Sensory ethnography and the cycling body: Challenges of research and communication

Hdl Handle:
http://hdl.handle.net/10034/554156
Title:
Sensory ethnography and the cycling body: Challenges of research and communication
Authors:
Cox, Peter
Abstract:
Recent interest in sensory ethnography has challenged ethnographers to extend their attention beyond the visual and into the full sensory world. This paper reports on the experiences of a six-month research project exploring the sensory world of cycle users in and around Munich. It explores two contrasting but complimentary sets of urban journeys, one constrained by streetscapes, and one by greenways and urban parks. The conscious employment of a sensory studies approach assists the researcher to consider how the processes of cycling involve a whole body sensory experience. It also questions the adequacy of the western sensory five-sense construct, which is generally limited to external sensory input and lacks clear articulation of the intra-bodily senses of muscle feel, fatigues and stress. Thus, it begins to unpack the complex of elements subsumed within the general heading of kineaesthetics in recent studies of cycling and walking. Combining visual ethnography - using filmed journeying - with GPS and biometric data, (heart rates and power measurement), more commonly associated with sports training and analysis, provides a different view of the embodied journeying even at a mundane level. These ‘objective’ or ‘hard’ data measurements are also mediated through autoethnographic considerations of the subjective feelings and experiences associated with these ‘hard’ data. A conventional written paper is presented with accompanying film - incorporating data overlay - so that the story of a sample (composite) journey can narrate the findings of the research.
Affiliation:
University of Chester
Citation:
Conference paper given at the Challenge of cycling mobility: Body, energy and urban space at 1st AIBR International Conference of Anthropology in Madrid, Spain, 7-10 July 2015.
Publication Date:
10-Jul-2015
URI:
http://hdl.handle.net/10034/554156
Additional Links:
http://2015e.aibr.org
Type:
Article; Working Paper
Language:
en
Sponsors:
Research enabled by a Leverhulme Trust International Academic Fellowship IAF-2014-016
Appears in Collections:
Social and Political Science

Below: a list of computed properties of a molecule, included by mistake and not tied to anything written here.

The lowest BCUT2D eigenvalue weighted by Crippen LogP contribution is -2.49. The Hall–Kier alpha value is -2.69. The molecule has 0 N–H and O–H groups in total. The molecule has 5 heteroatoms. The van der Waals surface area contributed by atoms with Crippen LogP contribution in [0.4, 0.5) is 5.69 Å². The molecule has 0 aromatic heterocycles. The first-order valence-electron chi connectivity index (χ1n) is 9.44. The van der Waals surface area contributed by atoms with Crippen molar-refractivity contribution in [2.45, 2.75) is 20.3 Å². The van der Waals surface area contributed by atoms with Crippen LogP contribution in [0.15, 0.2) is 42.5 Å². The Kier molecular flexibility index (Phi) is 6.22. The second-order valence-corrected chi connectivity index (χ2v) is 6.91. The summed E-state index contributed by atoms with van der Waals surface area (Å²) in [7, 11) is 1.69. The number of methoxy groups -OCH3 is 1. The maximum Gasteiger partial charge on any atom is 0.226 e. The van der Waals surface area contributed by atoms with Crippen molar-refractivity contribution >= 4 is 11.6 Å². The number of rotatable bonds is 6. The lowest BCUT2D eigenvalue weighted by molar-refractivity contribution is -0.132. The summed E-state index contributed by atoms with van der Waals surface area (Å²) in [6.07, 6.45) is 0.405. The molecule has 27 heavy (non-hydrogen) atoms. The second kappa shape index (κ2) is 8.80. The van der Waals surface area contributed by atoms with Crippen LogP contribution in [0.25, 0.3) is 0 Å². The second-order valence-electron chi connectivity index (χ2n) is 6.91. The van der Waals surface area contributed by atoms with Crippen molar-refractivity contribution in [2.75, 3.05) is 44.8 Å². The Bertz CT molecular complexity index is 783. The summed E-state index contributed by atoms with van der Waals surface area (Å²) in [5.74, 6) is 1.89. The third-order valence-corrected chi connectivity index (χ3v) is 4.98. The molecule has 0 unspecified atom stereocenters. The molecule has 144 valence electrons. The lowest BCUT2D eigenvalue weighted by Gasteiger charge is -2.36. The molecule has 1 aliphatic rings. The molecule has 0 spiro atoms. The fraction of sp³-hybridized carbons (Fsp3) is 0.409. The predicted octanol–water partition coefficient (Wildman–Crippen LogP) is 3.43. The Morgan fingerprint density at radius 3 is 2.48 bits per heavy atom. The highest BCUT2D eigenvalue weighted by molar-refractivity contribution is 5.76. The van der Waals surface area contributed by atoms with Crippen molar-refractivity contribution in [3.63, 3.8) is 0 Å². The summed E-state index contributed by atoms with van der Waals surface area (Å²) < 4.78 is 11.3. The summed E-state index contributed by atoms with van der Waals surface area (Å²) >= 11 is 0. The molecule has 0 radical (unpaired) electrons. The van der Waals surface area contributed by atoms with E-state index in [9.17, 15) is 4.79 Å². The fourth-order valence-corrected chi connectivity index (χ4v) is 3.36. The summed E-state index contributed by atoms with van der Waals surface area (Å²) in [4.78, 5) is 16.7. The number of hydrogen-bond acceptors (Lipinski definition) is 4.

Full metadata record

DC FieldValue Language
dc.contributor.authorCox, Peteren
dc.date.accessioned2015-05-19T12:22:45Zen
dc.date.available2015-05-19T12:22:45Zen
dc.date.issued2015-07-10en
dc.identifier.citationConference paper given at the Challenge of cycling mobility: Body, energy and urban space at 1st AIBR International Conference of Anthropology in Madrid, Spain, 7-10 July 2015.en
dc.identifier.urihttp://hdl.handle.net/10034/554156en
dc.description.abstractRecent interest in sensory ethnography has challenged ethnographers to extend their attention beyond the visual and into the full sensory world. This paper reports on the experiences of a six-month research project exploring the sensory world of cycle users in and around Munich. It explores two contrasting but complimentary sets of urban journeys, one constrained by streetscapes, and one by greenways and urban parks. The conscious employment of a sensory studies approach assists the researcher to consider how the processes of cycling involve a whole body sensory experience. It also questions the adequacy of the western sensory five-sense construct, which is generally limited to external sensory input and lacks clear articulation of the intra-bodily senses of muscle feel, fatigues and stress. Thus, it begins to unpack the complex of elements subsumed within the general heading of kineaesthetics in recent studies of cycling and walking. Combining visual ethnography - using filmed journeying - with GPS and biometric data, (heart rates and power measurement), more commonly associated with sports training and analysis, provides a different view of the embodied journeying even at a mundane level. These ‘objective’ or ‘hard’ data measurements are also mediated through autoethnographic considerations of the subjective feelings and experiences associated with these ‘hard’ data. A conventional written paper is presented with accompanying film - incorporating data overlay - so that the story of a sample (composite) journey can narrate the findings of the research.en
dc.description.sponsorshipResearch enabled by a Leverhulme Trust International Academic Fellowship IAF-2014-016en
dc.language.isoenen
dc.relation.urlhttp://2015e.aibr.orgen
dc.subjectsensory ethnographyen
dc.subjectcyclingen
dc.subjecturbanen
dc.titleSensory ethnography and the cycling body: Challenges of research and communicationen
dc.typeArticleen
dc.typeWorking Paperen
dc.contributor.departmentUniversity of Chesteren
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